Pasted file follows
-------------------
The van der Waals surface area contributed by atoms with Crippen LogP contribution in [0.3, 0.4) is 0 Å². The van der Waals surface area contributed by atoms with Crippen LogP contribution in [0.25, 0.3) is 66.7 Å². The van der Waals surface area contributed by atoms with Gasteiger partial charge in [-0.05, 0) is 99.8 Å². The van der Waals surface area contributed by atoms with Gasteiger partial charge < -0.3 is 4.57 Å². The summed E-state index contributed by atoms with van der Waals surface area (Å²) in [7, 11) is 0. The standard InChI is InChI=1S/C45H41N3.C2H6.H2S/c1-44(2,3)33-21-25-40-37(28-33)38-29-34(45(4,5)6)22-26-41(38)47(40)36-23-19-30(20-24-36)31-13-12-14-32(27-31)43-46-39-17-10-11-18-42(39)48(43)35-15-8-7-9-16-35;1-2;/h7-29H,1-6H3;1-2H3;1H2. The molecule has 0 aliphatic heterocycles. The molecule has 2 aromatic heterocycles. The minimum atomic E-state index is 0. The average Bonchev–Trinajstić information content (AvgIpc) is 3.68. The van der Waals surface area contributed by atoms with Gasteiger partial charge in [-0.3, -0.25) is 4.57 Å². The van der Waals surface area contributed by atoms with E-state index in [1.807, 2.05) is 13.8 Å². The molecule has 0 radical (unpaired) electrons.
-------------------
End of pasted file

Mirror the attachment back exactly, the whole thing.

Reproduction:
The van der Waals surface area contributed by atoms with Crippen LogP contribution in [0.3, 0.4) is 0 Å². The van der Waals surface area contributed by atoms with Crippen LogP contribution in [0.25, 0.3) is 66.7 Å². The van der Waals surface area contributed by atoms with Gasteiger partial charge in [-0.05, 0) is 99.8 Å². The van der Waals surface area contributed by atoms with Gasteiger partial charge < -0.3 is 4.57 Å². The summed E-state index contributed by atoms with van der Waals surface area (Å²) in [7, 11) is 0. The standard InChI is InChI=1S/C45H41N3.C2H6.H2S/c1-44(2,3)33-21-25-40-37(28-33)38-29-34(45(4,5)6)22-26-41(38)47(40)36-23-19-30(20-24-36)31-13-12-14-32(27-31)43-46-39-17-10-11-18-42(39)48(43)35-15-8-7-9-16-35;1-2;/h7-29H,1-6H3;1-2H3;1H2. The molecule has 0 aliphatic heterocycles. The molecule has 2 aromatic heterocycles. The minimum atomic E-state index is 0. The average Bonchev–Trinajstić information content (AvgIpc) is 3.68. The van der Waals surface area contributed by atoms with Gasteiger partial charge in [-0.3, -0.25) is 4.57 Å². The van der Waals surface area contributed by atoms with E-state index in [1.807, 2.05) is 13.8 Å². The molecule has 0 radical (unpaired) electrons.